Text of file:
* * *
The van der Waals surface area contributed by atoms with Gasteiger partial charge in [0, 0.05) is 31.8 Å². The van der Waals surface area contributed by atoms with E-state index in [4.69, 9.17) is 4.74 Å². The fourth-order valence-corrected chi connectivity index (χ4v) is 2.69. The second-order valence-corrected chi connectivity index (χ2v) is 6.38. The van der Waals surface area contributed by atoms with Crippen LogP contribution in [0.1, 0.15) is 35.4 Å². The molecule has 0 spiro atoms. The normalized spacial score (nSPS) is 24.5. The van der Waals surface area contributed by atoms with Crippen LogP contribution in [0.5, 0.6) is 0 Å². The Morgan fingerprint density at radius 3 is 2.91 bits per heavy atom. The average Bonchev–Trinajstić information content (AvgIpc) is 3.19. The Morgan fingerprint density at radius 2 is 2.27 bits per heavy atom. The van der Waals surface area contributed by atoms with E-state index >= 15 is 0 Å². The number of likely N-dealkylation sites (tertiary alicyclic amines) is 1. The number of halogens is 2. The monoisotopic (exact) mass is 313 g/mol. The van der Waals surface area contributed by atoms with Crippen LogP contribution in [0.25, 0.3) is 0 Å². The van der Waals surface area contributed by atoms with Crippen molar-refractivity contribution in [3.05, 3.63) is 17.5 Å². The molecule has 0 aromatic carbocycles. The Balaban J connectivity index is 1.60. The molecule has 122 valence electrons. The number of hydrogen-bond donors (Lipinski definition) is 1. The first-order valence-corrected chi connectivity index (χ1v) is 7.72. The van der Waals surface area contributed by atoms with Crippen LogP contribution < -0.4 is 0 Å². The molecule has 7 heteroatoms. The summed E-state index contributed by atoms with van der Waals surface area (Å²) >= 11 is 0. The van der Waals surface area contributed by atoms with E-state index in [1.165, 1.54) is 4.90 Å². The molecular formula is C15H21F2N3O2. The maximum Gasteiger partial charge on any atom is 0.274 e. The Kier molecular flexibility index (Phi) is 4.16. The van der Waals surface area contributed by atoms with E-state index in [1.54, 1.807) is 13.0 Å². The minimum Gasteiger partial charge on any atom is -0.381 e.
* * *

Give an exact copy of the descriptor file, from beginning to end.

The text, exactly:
The van der Waals surface area contributed by atoms with Gasteiger partial charge in [0, 0.05) is 31.8 Å². The van der Waals surface area contributed by atoms with E-state index in [4.69, 9.17) is 4.74 Å². The fourth-order valence-corrected chi connectivity index (χ4v) is 2.69. The second-order valence-corrected chi connectivity index (χ2v) is 6.38. The van der Waals surface area contributed by atoms with Crippen LogP contribution in [0.1, 0.15) is 35.4 Å². The molecule has 0 spiro atoms. The normalized spacial score (nSPS) is 24.5. The van der Waals surface area contributed by atoms with Crippen LogP contribution in [0.5, 0.6) is 0 Å². The Morgan fingerprint density at radius 3 is 2.91 bits per heavy atom. The average Bonchev–Trinajstić information content (AvgIpc) is 3.19. The Morgan fingerprint density at radius 2 is 2.27 bits per heavy atom. The van der Waals surface area contributed by atoms with E-state index >= 15 is 0 Å². The number of likely N-dealkylation sites (tertiary alicyclic amines) is 1. The number of halogens is 2. The monoisotopic (exact) mass is 313 g/mol. The van der Waals surface area contributed by atoms with Crippen LogP contribution in [0.25, 0.3) is 0 Å². The van der Waals surface area contributed by atoms with Crippen molar-refractivity contribution in [3.05, 3.63) is 17.5 Å². The molecule has 0 aromatic carbocycles. The Balaban J connectivity index is 1.60. The molecule has 122 valence electrons. The number of hydrogen-bond donors (Lipinski definition) is 1. The first-order valence-corrected chi connectivity index (χ1v) is 7.72. The van der Waals surface area contributed by atoms with Crippen LogP contribution < -0.4 is 0 Å². The molecule has 7 heteroatoms. The summed E-state index contributed by atoms with van der Waals surface area (Å²) >= 11 is 0. The van der Waals surface area contributed by atoms with E-state index in [1.165, 1.54) is 4.90 Å². The molecular formula is C15H21F2N3O2. The maximum Gasteiger partial charge on any atom is 0.274 e. The Kier molecular flexibility index (Phi) is 4.16. The van der Waals surface area contributed by atoms with E-state index in [1.54, 1.807) is 13.0 Å². The minimum Gasteiger partial charge on any atom is -0.381 e.